Trump authorizes sanctions, raises steel tariffs against Turkey over offensive in SyriaChristian Fernsby ▼ | October 15, 2019
U.S. President Donald Trump signed an order authorizing sanctions against Turkey and raised tariffs on steel imports from the country in response to its military operations in Syria.
America Donald Trump
Topics: Trump Turkey Syria sanctions tariffs
Trump said in a statement released on Monday afternoon that the United States will immediately stop negotiations for a 100-billion-U.S.-dollar trade deal with Turkey and raise tariffs on steel imports from Turkey back up to 50 percent.
The Trump administration's new move came days after Turkey launched military operations targeting the Kurdish forces in several parts of northeast Syria and also followed Trump's order over the weekend to withdraw around 1,000 U.S. troops from northern Syria.
U.S. Vice President Mike Pence told reporters on Monday evening that Trump spoke with his Turkish counterpart Recep Tayyip Erdogan earlier in the day and called for an immediate end to Turkey's moves against the Kurdish forces in Syria.
Pence also said that he will soon visit the Middle East to meditate the crisis.
Trump previewed the executive order he was to sign in a statement first posted in his Monday afternoon tweet, saying that the order will also enable Washington to impose "powerful additional sanctions" against those involved in "serious human rights abuses, obstructing a ceasefire, preventing displaced persons from returning home" among other issues regarding Turkey's action in Syria.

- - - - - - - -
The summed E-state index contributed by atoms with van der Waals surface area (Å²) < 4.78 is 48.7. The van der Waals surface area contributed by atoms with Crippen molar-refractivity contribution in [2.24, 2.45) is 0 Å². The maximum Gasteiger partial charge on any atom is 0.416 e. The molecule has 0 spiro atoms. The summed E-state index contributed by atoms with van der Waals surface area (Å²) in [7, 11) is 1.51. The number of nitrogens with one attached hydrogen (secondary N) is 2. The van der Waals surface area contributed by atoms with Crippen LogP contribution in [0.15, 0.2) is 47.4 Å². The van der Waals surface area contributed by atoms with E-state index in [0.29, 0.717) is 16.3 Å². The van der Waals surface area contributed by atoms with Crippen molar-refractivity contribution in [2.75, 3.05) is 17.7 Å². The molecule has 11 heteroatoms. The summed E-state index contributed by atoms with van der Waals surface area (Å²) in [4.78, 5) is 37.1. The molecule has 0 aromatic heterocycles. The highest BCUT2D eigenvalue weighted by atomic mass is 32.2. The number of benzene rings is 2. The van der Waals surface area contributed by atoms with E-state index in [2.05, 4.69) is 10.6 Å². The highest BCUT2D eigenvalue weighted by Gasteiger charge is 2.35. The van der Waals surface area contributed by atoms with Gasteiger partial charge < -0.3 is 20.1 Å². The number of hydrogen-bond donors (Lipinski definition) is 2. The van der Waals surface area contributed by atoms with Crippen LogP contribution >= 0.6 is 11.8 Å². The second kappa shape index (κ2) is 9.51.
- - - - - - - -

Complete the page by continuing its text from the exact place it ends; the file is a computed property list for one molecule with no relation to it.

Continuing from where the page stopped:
The blacklisted persons will face a broad range of consequences, "including financial sanctions, the blocking of property, and barring entry into the United States," the statement added.
Trump also noted that the U.S. troops leaving Syria will remain in the Middle East region to "monitor the situation," while a small number of U.S. forces will remain at At Tanf Garrison in southern Syria to counter the remnants of the Islamic State (IS).
The tariffs hike announced on Monday is expected to put Ankara in a tougher economic situation after a reduction months ago.
The United States in May cut its tariffs on imports of Turkish steel from 50 percent to 25 percent, while terminating the preferential trade treatment for Turkey. ■